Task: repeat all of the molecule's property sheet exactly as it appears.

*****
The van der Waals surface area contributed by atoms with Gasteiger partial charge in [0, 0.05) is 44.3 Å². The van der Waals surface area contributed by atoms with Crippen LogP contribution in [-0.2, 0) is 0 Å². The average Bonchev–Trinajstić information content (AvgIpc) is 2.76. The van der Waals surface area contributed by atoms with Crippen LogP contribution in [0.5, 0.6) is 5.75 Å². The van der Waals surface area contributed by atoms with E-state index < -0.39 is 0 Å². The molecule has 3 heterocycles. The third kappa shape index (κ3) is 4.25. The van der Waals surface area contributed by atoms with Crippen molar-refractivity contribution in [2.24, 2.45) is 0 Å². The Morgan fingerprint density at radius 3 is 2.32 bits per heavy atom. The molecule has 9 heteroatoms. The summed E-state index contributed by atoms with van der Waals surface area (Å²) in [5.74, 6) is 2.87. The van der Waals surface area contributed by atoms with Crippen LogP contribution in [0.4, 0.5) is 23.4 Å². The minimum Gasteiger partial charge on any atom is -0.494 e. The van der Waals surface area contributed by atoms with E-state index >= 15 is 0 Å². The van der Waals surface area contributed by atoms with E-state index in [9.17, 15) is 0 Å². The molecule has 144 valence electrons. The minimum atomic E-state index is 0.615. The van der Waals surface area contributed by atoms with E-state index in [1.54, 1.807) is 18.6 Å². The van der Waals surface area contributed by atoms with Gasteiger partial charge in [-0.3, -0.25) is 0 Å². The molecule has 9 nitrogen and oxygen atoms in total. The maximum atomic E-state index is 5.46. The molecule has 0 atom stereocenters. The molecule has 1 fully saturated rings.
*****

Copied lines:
The van der Waals surface area contributed by atoms with Gasteiger partial charge in [0, 0.05) is 44.3 Å². The van der Waals surface area contributed by atoms with Crippen LogP contribution in [-0.2, 0) is 0 Å². The average Bonchev–Trinajstić information content (AvgIpc) is 2.76. The van der Waals surface area contributed by atoms with Crippen LogP contribution in [0.5, 0.6) is 5.75 Å². The van der Waals surface area contributed by atoms with E-state index < -0.39 is 0 Å². The molecule has 3 heterocycles. The third kappa shape index (κ3) is 4.25. The van der Waals surface area contributed by atoms with Crippen molar-refractivity contribution in [2.24, 2.45) is 0 Å². The Morgan fingerprint density at radius 3 is 2.32 bits per heavy atom. The molecule has 9 heteroatoms. The summed E-state index contributed by atoms with van der Waals surface area (Å²) in [5.74, 6) is 2.87. The van der Waals surface area contributed by atoms with Crippen LogP contribution in [0.4, 0.5) is 23.4 Å². The minimum Gasteiger partial charge on any atom is -0.494 e. The van der Waals surface area contributed by atoms with E-state index >= 15 is 0 Å². The van der Waals surface area contributed by atoms with E-state index in [9.17, 15) is 0 Å². The molecule has 144 valence electrons. The minimum atomic E-state index is 0.615. The van der Waals surface area contributed by atoms with E-state index in [1.54, 1.807) is 18.6 Å². The van der Waals surface area contributed by atoms with Gasteiger partial charge in [-0.3, -0.25) is 0 Å². The molecule has 9 nitrogen and oxygen atoms in total. The maximum atomic E-state index is 5.46. The molecule has 0 atom stereocenters. The molecule has 1 fully saturated rings.